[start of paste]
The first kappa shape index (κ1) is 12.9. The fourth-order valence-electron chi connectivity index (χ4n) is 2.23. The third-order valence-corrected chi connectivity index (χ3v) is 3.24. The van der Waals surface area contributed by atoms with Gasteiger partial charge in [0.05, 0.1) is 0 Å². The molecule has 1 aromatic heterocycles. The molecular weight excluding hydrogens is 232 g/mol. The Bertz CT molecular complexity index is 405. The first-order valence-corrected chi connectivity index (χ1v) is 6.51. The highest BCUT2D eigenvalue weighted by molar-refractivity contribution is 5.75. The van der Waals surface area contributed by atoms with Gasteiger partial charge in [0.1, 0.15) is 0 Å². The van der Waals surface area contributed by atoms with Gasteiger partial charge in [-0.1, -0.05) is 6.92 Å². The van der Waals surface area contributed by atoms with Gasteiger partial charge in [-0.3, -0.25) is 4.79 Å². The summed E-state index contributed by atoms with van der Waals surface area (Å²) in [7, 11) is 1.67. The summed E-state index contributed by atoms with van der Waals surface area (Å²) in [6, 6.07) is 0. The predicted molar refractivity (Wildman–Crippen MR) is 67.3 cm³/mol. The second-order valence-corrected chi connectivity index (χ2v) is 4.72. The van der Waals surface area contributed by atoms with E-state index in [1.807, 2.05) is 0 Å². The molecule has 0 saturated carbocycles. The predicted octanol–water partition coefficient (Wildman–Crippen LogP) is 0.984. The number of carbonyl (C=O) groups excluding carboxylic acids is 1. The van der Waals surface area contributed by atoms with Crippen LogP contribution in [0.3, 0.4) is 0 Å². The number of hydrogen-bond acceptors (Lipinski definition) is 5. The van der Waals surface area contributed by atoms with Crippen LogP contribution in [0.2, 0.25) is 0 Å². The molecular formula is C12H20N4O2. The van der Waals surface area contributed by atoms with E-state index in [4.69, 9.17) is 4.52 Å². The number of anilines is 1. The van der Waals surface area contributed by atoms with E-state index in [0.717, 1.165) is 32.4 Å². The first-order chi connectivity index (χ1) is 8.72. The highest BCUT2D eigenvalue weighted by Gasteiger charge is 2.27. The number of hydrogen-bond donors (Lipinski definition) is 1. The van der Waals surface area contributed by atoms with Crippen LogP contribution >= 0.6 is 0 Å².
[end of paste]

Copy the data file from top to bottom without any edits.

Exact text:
The first kappa shape index (κ1) is 12.9. The fourth-order valence-electron chi connectivity index (χ4n) is 2.23. The third-order valence-corrected chi connectivity index (χ3v) is 3.24. The van der Waals surface area contributed by atoms with Gasteiger partial charge in [0.05, 0.1) is 0 Å². The molecule has 1 aromatic heterocycles. The molecular weight excluding hydrogens is 232 g/mol. The Bertz CT molecular complexity index is 405. The first-order valence-corrected chi connectivity index (χ1v) is 6.51. The highest BCUT2D eigenvalue weighted by molar-refractivity contribution is 5.75. The van der Waals surface area contributed by atoms with Gasteiger partial charge in [0.1, 0.15) is 0 Å². The van der Waals surface area contributed by atoms with Gasteiger partial charge in [-0.1, -0.05) is 6.92 Å². The van der Waals surface area contributed by atoms with Gasteiger partial charge in [-0.3, -0.25) is 4.79 Å². The summed E-state index contributed by atoms with van der Waals surface area (Å²) in [7, 11) is 1.67. The summed E-state index contributed by atoms with van der Waals surface area (Å²) in [6, 6.07) is 0. The predicted molar refractivity (Wildman–Crippen MR) is 67.3 cm³/mol. The second-order valence-corrected chi connectivity index (χ2v) is 4.72. The van der Waals surface area contributed by atoms with E-state index in [1.807, 2.05) is 0 Å². The molecule has 0 saturated carbocycles. The predicted octanol–water partition coefficient (Wildman–Crippen LogP) is 0.984. The number of carbonyl (C=O) groups excluding carboxylic acids is 1. The van der Waals surface area contributed by atoms with Crippen LogP contribution in [0.3, 0.4) is 0 Å². The number of hydrogen-bond acceptors (Lipinski definition) is 5. The van der Waals surface area contributed by atoms with Crippen LogP contribution in [0.2, 0.25) is 0 Å². The molecular formula is C12H20N4O2. The van der Waals surface area contributed by atoms with E-state index in [4.69, 9.17) is 4.52 Å². The number of anilines is 1. The van der Waals surface area contributed by atoms with E-state index in [0.717, 1.165) is 32.4 Å². The first-order chi connectivity index (χ1) is 8.72. The highest BCUT2D eigenvalue weighted by Gasteiger charge is 2.27. The number of hydrogen-bond donors (Lipinski definition) is 1. The van der Waals surface area contributed by atoms with Crippen LogP contribution >= 0.6 is 0 Å².